Many people know about my issue - the fact that I stand accused of a crime it was impossible for me to commit - but few know about me as a person. I consider myself a progressive Ukrainian banker.
In the first place, I am a patriot. I believe in a better future for Ukraine. This future, in essence, is my birthright. It is the birthright of all of us who want to see our country succeed. An important aspect of this success will be our ability to move beyond an antiquated banking system and reach a point where there are well-capitalized smaller institutions with less emphasis on large state banks.
I was raised in a banking family, and so from an early age was immersed in the intricacies of financial management. It has been my life. Of course, I am acutely aware of the often rough and tumble environment of business in Ukraine as exemplified by the current controversy around DV bank.
BANKING REFORM PRIORITIES
I was born and raised in Kyiv. During my student years, I managed to find positions in various commercial banks. I gained experience in finance, risk and credit management and securities. My desire was to one day have my own bank, and to put into practice progressive ideas improving my industry. Banking in Ukraine is maturing, and I want to be in the forefront of change.
One of my special interests is foreign currency market trading. Today, DV Bank is one of the few banks certified by the National Bank of Forex participants in the Ukraine market. Regulators should expand the range of Forex market instruments to include not only currencies, but also precious metals and other commodities. This will allow investors to reliably hedge currency risks and expand entrepreneurial opportunities. More than that, it will strengthen the socio-economic indicators of the country as a whole. As a result, the liquidity of the national banking market will expand.
Another key to development is expanded banking services through remote tools that allow consumers to bank with convenience. The key to the entire banking system is a wider range of products utilized without clients having to physically visit the bank. For small banks that have a limited number of branches, this would represent a huge market incentive and allow them to compete on an equal footing with the giant banks.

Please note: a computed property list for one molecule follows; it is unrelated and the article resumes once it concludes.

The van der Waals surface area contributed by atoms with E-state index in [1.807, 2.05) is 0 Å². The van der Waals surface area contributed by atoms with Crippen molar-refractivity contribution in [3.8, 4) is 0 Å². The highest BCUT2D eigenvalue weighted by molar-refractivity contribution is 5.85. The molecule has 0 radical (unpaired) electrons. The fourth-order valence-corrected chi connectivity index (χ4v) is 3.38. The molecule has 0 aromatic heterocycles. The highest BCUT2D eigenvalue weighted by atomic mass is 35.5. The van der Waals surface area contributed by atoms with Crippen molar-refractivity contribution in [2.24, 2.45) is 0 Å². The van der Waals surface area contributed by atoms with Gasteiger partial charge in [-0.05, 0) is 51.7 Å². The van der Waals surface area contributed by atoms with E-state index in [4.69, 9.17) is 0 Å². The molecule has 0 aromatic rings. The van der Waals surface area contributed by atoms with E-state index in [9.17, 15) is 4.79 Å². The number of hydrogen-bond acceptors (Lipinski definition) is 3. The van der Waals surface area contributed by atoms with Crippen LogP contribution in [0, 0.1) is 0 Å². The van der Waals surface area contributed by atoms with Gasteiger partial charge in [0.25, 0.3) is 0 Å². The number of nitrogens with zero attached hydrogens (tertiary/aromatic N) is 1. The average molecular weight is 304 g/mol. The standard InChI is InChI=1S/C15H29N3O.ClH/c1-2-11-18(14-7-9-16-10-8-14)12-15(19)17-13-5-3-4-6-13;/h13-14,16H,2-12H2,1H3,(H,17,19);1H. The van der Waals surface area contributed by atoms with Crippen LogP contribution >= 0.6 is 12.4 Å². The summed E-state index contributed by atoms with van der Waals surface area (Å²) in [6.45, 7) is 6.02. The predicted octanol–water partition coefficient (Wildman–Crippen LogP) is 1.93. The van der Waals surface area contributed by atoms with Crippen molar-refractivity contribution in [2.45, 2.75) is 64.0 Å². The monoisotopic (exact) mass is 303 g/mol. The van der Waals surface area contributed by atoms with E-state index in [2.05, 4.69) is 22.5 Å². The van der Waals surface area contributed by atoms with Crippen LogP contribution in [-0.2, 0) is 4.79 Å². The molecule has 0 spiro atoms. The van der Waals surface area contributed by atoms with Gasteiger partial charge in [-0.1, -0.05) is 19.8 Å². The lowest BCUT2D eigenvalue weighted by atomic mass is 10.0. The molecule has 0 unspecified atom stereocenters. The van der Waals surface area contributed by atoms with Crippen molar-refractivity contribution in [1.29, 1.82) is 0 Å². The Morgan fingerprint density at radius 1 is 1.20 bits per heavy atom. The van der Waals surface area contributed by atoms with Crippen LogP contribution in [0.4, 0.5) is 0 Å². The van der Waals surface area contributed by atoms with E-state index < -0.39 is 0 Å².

What do I see as the main risk to Ukraine’s banking system? It is easily the high share of state capital in banks, and at the same time, the quality of the portfolios of state-owned banks. The total share of assets managed by such banks makes up 56% of the entire banking portfolio of Ukraine. At the same time, more than 70% of those portfolios are non-performing assets.
This means that a write-off of this size would seriously drop the capitalization of state-owned banks. The State treasury would be forced to make up some UAH 400 billion by printing additional money. As a result of devaluing the national currency and knock-on impacts, we most likely would see a crisis of solvency and another deep recession.
The number one question is how to prevent this crisis? We have to create conditions for investment inflow and transparent privatization of state assets, including banks. This process requires improving the quality of state officials, including raising the level of remuneration of civil servants in order to make such positions more attractive. The civil service must attract qualified graduates from Ukraine and foreign universities. I believe that this is possible, provided civil society mobilizes around reforms and, as in the winter of 2013-14, overcomes the inertia and corruption of the state system.
OVERCOMING OLIGARCH OBASTACLES
My fundamental optimism about the banking sector in Ukraine remains, despite the recent corporate raiding attacks on DV bank. This partly stems from the 2014 Revolution for Dignity. Ukrainians once again showed their character and spirit. I believe the country has huge potential for capital development and the emergence of a high tech market. Ukraine could be - should be - a very attractive country for foreign investment.
Three key obstacles prevent Ukraine from realizing its potential. The country must speed up reforms, enforce rule of law, and remove the clan character that dominates the political and economic systems. This ubiquitous oligarch clan system needs to change before the country can make decisive progress. It is at the root of many problems, including the charges aimed at me and attempts to take over my DV Bank. We must end organized banditry in our country. I am committed to doing my best to achieve this by bringing my own situation to the attention of officials in Ukraine and abroad.
About the author: Sergii Gorbachevsky is the president of DV Bank